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Mountain Mystery: Some wonder if fewer people died in 1980 eruption

Mountain Mystery: Some wonder if fewer people died in 1980 eruption

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Mountain Mystery: Some wonder if fewer people died in 1980 eruption
Mountain Mystery: Some wonder if fewer people died in 1980 eruption

The names Paul Hiatt and Doug Thayer are etched on plaques at Hoffstadt Bluffs and Johnston Ridge honoring the 57 victims of the May 18, 1980, Mount St. Helens eruption.

But these men might not have even been at the volcano that day.

Hiatt and Thayer are the mystery men of St. Helens, their origins obscured more thickly than a sky darkened by volcanic ash.

"I don't recall anything about them," said Ben Bena, a retired Cowlitz County sheriff's deputy who coordinated the Department of Emergency Management during the eruption.

"Those two guys in particular, I really question whether they even existed, especially with nobody ever inquiring again," said Mike Nichols, who as a sheriff's deputy led numerous search expeditions into the blast zone. "They could be phantoms."

So who were they, and how did their names get on the list?

In the first 48 hours after the blast, Red Cross volunteers fielded more than 3,400 calls. Many callers provided names of possible victims just in case their loved ones had been at Mount St. Helens.

"Anybody on vacation or even in the Northwest was reported as a victim of the volcano just because they didn't answer their phone," Nichols said.

"When they got a report of a missing person they made cards of whatever information was given to them," said Lori Hendrickson of the DEM, who still has the original cards. "Nothing says how they got that information, whether it was phoned in or what."

Thayer's name made the list because a "Mrs. Al Canharn of Clatskanie" thought that Thayer might have been fishing on the Toutle River, Hendrickson said. The card also indicates that Thayer left his home in the Olympia area about six months earlier.

Whoever added Hiatt to the list of missing people did not provide his age, hometown or anything else, Hendrickson said.

"I haven't got a thing on him except his name and 'Toutle area.' That's it," she said.

Nichols said such vague information wasn't sufficient to mount a search party for either man.

"We didn't know where to look," he said.

Nichols, the county coroner, finds it significant that Hiatt and Thayer are the only two volcano victims for whom presumptive death certificates have not been issued.

"What that means to me, as the coroner, is that nobody ever asked for one," he said. "Somebody has to want one, to close the estate or whatever. Most families, regardless if there's money involved, want proof. They want to say, 'There's my cousin Joe, he died at Mount St. Helens but they never found his body.' Nobody asked in those cases. You wonder if they even existed."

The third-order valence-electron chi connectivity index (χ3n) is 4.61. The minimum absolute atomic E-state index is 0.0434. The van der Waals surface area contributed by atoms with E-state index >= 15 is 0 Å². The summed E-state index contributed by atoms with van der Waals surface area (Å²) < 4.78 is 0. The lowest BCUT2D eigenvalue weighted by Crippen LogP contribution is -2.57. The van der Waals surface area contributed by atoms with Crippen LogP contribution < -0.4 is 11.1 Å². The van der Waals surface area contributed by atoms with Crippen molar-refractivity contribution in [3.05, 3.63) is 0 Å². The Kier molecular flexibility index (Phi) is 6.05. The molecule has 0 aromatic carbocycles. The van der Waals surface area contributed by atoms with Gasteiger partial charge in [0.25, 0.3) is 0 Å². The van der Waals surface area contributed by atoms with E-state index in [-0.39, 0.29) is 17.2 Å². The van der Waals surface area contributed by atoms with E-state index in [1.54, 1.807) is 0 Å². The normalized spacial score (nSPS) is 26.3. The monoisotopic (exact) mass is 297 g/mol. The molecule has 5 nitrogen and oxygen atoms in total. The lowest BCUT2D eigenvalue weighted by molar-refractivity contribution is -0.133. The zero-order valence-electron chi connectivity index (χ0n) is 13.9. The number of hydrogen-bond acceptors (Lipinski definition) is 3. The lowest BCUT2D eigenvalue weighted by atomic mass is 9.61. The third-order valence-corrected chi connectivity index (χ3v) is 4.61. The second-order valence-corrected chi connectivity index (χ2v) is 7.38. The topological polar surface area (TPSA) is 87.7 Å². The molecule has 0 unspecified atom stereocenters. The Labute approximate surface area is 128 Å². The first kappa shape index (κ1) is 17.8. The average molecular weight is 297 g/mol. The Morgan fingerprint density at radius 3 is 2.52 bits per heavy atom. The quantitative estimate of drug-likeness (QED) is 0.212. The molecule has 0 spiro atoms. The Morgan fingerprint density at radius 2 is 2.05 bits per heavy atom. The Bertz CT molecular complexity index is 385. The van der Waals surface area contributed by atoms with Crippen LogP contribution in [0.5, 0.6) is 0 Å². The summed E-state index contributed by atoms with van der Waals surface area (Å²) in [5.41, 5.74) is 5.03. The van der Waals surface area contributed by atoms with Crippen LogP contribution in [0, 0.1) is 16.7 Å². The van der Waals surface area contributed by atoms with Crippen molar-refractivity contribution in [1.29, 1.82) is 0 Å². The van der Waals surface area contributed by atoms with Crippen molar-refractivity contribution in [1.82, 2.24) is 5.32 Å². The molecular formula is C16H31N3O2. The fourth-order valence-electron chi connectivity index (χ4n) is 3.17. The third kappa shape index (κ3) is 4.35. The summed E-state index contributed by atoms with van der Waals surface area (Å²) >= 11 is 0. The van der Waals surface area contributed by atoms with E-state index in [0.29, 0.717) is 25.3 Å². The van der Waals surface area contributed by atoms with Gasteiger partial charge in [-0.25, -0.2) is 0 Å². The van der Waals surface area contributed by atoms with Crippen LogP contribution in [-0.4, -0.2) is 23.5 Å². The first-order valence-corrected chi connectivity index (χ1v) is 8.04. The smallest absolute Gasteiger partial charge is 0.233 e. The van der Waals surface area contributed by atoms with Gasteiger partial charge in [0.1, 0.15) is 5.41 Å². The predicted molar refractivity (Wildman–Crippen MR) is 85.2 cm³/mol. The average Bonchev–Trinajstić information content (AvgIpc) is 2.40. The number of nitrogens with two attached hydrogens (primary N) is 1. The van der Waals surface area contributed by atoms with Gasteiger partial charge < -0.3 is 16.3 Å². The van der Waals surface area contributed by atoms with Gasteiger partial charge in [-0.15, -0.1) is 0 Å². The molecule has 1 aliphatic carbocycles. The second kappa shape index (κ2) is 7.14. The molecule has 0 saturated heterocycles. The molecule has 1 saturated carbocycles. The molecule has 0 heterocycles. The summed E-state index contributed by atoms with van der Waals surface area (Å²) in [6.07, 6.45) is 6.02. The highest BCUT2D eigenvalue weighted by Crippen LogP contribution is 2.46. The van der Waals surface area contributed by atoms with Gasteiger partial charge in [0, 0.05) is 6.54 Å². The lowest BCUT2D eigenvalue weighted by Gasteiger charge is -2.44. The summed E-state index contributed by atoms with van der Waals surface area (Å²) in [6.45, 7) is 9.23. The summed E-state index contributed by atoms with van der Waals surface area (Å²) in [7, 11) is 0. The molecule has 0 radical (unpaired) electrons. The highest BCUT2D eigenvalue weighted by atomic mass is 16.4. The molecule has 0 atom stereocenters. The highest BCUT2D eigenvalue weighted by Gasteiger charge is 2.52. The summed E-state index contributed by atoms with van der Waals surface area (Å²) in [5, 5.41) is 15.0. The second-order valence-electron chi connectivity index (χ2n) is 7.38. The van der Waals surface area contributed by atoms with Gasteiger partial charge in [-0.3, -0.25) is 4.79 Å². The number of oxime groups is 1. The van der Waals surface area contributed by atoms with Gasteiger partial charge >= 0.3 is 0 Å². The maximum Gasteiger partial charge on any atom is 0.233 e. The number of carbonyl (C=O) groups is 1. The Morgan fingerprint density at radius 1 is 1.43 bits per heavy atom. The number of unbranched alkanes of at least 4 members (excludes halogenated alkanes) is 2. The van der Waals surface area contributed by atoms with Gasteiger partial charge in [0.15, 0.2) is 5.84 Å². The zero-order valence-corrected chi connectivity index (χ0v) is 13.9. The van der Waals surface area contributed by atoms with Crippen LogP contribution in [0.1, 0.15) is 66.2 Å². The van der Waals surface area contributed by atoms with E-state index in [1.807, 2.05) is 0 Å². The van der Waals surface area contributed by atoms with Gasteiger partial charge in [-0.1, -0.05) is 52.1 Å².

Thayer's city of residence is unclear. Hendrickson said the original card reads "Olympia area," but when the list was updated in April 1983, the city was changed to Kelso. She said there's nothing in the file box that explains the reason for the change.

According to the card, Thayer was 6-foot-3 and 260 pounds.

There's a smidgeon more information on Thayer on the "I Dream of Genealogy" Web site, which lists all St. Helens victims and is cross-referenced with the Social Security Death Index.

It gives his full name as Dale Douglas Thayer, born May 12, 1944, in Iron Mountain, Mich. His Social Security number was issued in Michigan in 1960-61, when he would have been 16 or 17.

So Thayer existed, although his connection with St. Helens is tenuous.

Hiatt, on the other hand, is the invisible man.

"I Dream of Genealogy" lists Hiatt's name only. Ditto with Valerie Williams' Mount St. Helens Web site, which includes a list of eruption victims incorporating biographical details provided by family members and friends.

In an e-mail to The Daily News, Williams said no one has contacted her regarding Thayer and Hiatt except this newspaper.

So why do their names remain on the list?

"We had to have a reason to remove names," Bena said. "We just couldn't take them off. The press would say, 'You can't take them off, you're not justified.' So we decided it was easier to let the old list sit there."

Many of the original callers failed to update police if the missing person turned up safe and sound, Bena said. He said law enforcement worked diligently to track everyone down. Many "missing" people turned up alive and well and had been nowhere near the peak, he said.

The list of possible victims numbered more than 100 at its peak, was down to 72 by three weeks after the eruption and had been whittled to 62 by October 1980, five months later.

The list of 57 volcano victims has remained static since April 1, 1983, when the names of Jim and Cathleen Ford were removed. Authorities were able to verify that the "Fords" were actually victims Merlin "Jim" and Kathleen Pluard of Toledo, who drove a Ford.

Around that same time, authorities came close to removing Hiatt after tracking down a Seattle man with that name who had been to St. Helens a few weeks before the eruption. But authorities were never able to verify he was the same Hiatt because they couldn't find anyone who had reported him missing.

The official death toll stands at 36, with 21 people missing and presumed to have died in the blast — including Hiatt and Thayer, the mystery men of the mountain.


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